That sounds like a very speciestist thing to say about consciousness. How do you know that humans are conscious and other entities are not? How do you tell that other humans are consciousness and not just philosophical zombies who pretend to be conscious, while they have no subjective experience? What do you think is the basis of consciousness? You don’t seem to try to understand or emulate it. Don’t you think that this might hinder your success to create an actual AGI when you decide to leave a potential key ingredient out, simply because you don’t understand it?

Ah, now you don’t only claim that your AGI won’t have any consciousness, but also that it won’t have anything that could be called “feelings”. How did you arrive at that conclusion? Don’t you think that feelings have an important role in human cognition? How else would the motivational structure of human cognition work, if humans had no feelings? How do you envision the motivational structure of your AGI to work, if it’s not supposed to have feelings? Is it supposed to have some kind of general utility function that it is supposed to maximize? What makes it act? Does it only act when asked to do something or being asked questions? Is your AGI supposed to be something like a docile robot or oracle?

At least you are not deluded about not being crazy. That shows that you’re actually relatively sane.

This attitude seems quite admirable, but I sense a bootstrapping problem here. Basically, you want to create an AGI that learns by crowdsourced learning. But what if the crowd is not interested in your project and therefore doesn’t interact with your AGI. In that case, your AGI won’t reach the level it needs to demonstrate to people that it’s worth interacting with.

While I think that the crowdsourced learning idea is innovative and cool, I see some potential problem with it. Let me remind you about what you have written:

You implicitly admit that “bad people” are likely to interact with your AGI and teach it “bad lessons”. That doesn’t sound like a safe or clever choice. Wouldn’t the “bad people” mess up all the teaching efforts that are the “good people” are providing? I remember that the Cleverbot AI started to learn a lot of curses, so this is by far not a hypothetical problem.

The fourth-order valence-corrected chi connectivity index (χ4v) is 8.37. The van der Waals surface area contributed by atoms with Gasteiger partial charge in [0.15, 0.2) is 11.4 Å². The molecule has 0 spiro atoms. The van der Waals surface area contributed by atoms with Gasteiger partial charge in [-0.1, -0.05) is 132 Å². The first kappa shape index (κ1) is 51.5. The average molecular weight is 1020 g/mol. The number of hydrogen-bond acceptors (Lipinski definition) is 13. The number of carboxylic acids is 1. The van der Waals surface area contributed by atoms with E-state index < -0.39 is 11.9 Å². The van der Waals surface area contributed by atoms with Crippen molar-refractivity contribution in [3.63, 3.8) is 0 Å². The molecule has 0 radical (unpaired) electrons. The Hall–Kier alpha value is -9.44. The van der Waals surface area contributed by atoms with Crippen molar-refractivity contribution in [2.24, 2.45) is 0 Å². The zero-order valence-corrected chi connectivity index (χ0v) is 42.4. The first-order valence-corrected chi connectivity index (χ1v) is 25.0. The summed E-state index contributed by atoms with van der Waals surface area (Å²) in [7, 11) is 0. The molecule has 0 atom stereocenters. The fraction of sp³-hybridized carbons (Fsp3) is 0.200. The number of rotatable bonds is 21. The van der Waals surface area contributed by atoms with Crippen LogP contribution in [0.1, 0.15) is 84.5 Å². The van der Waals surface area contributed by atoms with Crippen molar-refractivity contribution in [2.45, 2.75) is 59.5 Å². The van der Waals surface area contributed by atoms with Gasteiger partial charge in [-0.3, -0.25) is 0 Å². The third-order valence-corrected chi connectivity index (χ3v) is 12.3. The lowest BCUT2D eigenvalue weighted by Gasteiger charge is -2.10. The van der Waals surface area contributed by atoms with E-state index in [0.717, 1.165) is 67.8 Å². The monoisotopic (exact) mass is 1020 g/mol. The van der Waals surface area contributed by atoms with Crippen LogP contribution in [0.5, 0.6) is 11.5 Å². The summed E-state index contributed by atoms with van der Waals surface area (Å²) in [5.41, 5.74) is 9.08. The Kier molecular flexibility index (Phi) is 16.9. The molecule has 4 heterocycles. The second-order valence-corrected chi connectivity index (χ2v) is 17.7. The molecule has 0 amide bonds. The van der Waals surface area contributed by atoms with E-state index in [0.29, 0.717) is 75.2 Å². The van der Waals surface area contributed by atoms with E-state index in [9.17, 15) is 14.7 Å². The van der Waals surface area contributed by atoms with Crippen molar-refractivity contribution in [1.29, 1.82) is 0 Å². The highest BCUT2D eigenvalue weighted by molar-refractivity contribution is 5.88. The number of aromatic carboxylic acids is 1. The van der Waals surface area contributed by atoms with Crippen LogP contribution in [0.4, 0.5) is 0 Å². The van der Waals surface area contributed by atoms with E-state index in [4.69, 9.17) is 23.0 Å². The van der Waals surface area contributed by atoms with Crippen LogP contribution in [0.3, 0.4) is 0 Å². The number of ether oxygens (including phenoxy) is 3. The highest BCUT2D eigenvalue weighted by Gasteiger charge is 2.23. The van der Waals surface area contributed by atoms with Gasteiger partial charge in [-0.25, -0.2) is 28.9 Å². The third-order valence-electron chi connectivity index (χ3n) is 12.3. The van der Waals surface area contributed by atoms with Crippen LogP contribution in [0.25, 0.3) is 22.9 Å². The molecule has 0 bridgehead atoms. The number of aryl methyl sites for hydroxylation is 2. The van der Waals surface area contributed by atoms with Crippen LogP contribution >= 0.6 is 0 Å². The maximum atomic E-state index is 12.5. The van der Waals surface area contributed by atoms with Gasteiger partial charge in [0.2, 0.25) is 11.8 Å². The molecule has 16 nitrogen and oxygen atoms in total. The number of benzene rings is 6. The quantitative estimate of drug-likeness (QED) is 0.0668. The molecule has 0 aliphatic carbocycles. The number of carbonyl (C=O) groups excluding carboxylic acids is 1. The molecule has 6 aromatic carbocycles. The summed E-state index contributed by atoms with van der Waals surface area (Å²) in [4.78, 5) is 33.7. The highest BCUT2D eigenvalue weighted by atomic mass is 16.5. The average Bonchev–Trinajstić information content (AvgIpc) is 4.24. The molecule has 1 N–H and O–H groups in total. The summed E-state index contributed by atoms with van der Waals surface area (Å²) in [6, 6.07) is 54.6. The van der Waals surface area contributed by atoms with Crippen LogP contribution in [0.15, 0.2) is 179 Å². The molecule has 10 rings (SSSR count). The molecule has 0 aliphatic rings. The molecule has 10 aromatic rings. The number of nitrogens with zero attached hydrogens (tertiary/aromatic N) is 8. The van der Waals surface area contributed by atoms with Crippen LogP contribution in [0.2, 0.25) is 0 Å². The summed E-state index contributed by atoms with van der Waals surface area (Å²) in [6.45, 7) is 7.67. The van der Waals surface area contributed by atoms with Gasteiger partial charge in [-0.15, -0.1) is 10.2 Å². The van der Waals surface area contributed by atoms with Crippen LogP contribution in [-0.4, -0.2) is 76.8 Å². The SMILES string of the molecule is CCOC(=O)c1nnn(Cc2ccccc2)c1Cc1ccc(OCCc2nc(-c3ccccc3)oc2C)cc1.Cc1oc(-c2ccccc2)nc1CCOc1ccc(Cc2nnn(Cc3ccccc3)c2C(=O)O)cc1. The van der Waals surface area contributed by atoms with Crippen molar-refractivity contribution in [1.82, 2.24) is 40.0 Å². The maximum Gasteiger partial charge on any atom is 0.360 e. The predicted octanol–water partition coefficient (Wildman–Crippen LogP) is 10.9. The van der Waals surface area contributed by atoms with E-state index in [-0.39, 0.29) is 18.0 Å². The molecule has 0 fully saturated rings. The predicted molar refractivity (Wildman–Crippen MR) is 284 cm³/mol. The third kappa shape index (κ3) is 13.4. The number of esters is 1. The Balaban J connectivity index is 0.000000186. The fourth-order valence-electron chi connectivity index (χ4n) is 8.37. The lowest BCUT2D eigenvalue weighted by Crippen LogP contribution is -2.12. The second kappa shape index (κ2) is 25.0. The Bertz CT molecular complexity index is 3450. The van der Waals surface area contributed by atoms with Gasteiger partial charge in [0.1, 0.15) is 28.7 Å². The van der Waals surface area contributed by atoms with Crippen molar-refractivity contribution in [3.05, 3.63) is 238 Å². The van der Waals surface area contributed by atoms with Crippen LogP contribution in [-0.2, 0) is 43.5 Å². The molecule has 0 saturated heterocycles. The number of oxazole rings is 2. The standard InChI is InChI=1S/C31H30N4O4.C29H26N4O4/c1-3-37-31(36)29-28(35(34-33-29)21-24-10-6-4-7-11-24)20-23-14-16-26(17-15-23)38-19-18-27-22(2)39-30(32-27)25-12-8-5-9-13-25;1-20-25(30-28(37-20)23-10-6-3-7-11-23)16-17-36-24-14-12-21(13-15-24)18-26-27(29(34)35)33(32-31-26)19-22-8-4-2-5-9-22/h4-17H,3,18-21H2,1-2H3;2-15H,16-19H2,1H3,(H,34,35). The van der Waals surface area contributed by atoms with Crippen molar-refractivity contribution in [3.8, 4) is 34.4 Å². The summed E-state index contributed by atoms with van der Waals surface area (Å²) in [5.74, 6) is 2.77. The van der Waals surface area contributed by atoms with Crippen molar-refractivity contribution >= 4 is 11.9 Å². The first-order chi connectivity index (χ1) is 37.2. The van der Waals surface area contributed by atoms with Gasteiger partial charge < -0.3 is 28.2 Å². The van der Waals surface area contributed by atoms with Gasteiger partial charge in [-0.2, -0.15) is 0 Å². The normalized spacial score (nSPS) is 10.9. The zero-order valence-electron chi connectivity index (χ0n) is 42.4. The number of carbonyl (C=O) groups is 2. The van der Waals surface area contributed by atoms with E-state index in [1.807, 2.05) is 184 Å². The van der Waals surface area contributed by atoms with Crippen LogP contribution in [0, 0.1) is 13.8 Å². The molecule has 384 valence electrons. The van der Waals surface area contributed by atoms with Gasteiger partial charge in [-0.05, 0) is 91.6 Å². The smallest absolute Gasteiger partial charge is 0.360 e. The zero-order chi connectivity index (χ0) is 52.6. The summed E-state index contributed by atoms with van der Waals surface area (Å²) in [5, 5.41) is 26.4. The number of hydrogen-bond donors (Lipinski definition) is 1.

Also, what kind of interactions between people and your AGI do you have in mind? What kind of interface is used? Simple text conversations? Speech? Videoconferences? Simple virtual worlds like Second Life? Complex virtual worlds with near real-life physics?

Finally, how if your AGI supposed to deal with conflicting and contradictory inputs from different people (or even one and the same person)? Humans are able to uphold several conflicting ideas in their minds without breaking down. Humans are not logically consistent (though some try to become as consistent as possible). Do you think your AGI will be any different in that respect?

If I may, I have a final question about your team: How many people are you and how have you assembled your team? And what is your core motivation for bringing open AGI to the world?

A few quick thoughts:

  1. Publishing a formal paper will get your paper noticed by formal experts. Internet nerds like us do not need to read a white paper to give it validity (and should not be part of the validity benchmarking). It might even lead to being backed by a professor if it catches on.

  2. As someone who has started up projects in the past which have required servers, my advice is to get the cheapest server that you need (and rent, not buy!) because chances are if you get an expensive server, you are going to be dumping money into it without needing the power it gives.

  3. I’m not an expert on the internals of OpenCog but I know that it is not a collection of narrow algorithms. I am working on the OpenCog project currently, but the aspect I am working on is simply getting it to run on Windows, so understanding the full design isn’t something I’m getting into yet. However I know enough to know that it doesn’t fit the description of what you have stated, so I wouldn’t write it off! The C++ code certainly does not deal with anything involving the cognitive functionality, as that is all higher level in the form of PLN scripts which can be dynamically generated on the fly as part of the cognitive processes, not unlike what you want to do. I would highly recommend considering joining forces with the project as starting one from scratch means it is much less likely that your work will have an impact.